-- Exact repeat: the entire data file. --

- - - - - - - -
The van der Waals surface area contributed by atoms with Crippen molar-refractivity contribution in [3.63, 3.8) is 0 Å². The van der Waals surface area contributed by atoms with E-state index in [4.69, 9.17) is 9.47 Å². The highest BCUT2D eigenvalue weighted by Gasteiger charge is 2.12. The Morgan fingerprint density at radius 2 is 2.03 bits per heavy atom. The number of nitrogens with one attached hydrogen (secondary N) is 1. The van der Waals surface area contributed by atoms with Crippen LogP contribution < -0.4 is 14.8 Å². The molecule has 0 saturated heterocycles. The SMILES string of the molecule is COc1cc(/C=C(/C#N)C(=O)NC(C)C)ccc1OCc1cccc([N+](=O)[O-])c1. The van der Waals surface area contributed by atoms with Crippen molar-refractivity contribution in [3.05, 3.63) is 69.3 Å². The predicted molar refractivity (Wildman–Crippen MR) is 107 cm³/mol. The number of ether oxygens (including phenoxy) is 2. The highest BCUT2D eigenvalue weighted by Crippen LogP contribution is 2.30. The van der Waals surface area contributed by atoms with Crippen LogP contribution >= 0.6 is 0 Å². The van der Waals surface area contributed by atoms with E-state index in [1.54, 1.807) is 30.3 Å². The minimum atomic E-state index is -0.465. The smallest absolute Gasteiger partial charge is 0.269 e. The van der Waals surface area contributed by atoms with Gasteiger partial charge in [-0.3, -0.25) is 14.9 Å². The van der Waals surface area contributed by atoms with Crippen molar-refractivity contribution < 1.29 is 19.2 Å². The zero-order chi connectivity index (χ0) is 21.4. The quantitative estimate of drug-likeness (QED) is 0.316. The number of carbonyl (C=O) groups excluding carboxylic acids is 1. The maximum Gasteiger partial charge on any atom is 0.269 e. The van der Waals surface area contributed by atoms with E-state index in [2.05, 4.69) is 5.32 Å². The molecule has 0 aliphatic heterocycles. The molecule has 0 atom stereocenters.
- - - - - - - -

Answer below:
The van der Waals surface area contributed by atoms with Crippen molar-refractivity contribution in [3.63, 3.8) is 0 Å². The van der Waals surface area contributed by atoms with E-state index in [4.69, 9.17) is 9.47 Å². The highest BCUT2D eigenvalue weighted by Gasteiger charge is 2.12. The Morgan fingerprint density at radius 2 is 2.03 bits per heavy atom. The number of nitrogens with one attached hydrogen (secondary N) is 1. The van der Waals surface area contributed by atoms with Crippen LogP contribution < -0.4 is 14.8 Å². The molecule has 0 saturated heterocycles. The SMILES string of the molecule is COc1cc(/C=C(/C#N)C(=O)NC(C)C)ccc1OCc1cccc([N+](=O)[O-])c1. The van der Waals surface area contributed by atoms with Crippen molar-refractivity contribution in [3.05, 3.63) is 69.3 Å². The predicted molar refractivity (Wildman–Crippen MR) is 107 cm³/mol. The number of ether oxygens (including phenoxy) is 2. The highest BCUT2D eigenvalue weighted by Crippen LogP contribution is 2.30. The van der Waals surface area contributed by atoms with Crippen LogP contribution >= 0.6 is 0 Å². The van der Waals surface area contributed by atoms with E-state index in [1.54, 1.807) is 30.3 Å². The minimum atomic E-state index is -0.465. The smallest absolute Gasteiger partial charge is 0.269 e. The van der Waals surface area contributed by atoms with Gasteiger partial charge in [-0.3, -0.25) is 14.9 Å². The van der Waals surface area contributed by atoms with Crippen molar-refractivity contribution < 1.29 is 19.2 Å². The zero-order chi connectivity index (χ0) is 21.4. The quantitative estimate of drug-likeness (QED) is 0.316. The number of carbonyl (C=O) groups excluding carboxylic acids is 1. The maximum Gasteiger partial charge on any atom is 0.269 e. The van der Waals surface area contributed by atoms with E-state index in [2.05, 4.69) is 5.32 Å². The molecule has 0 aliphatic heterocycles. The molecule has 0 atom stereocenters.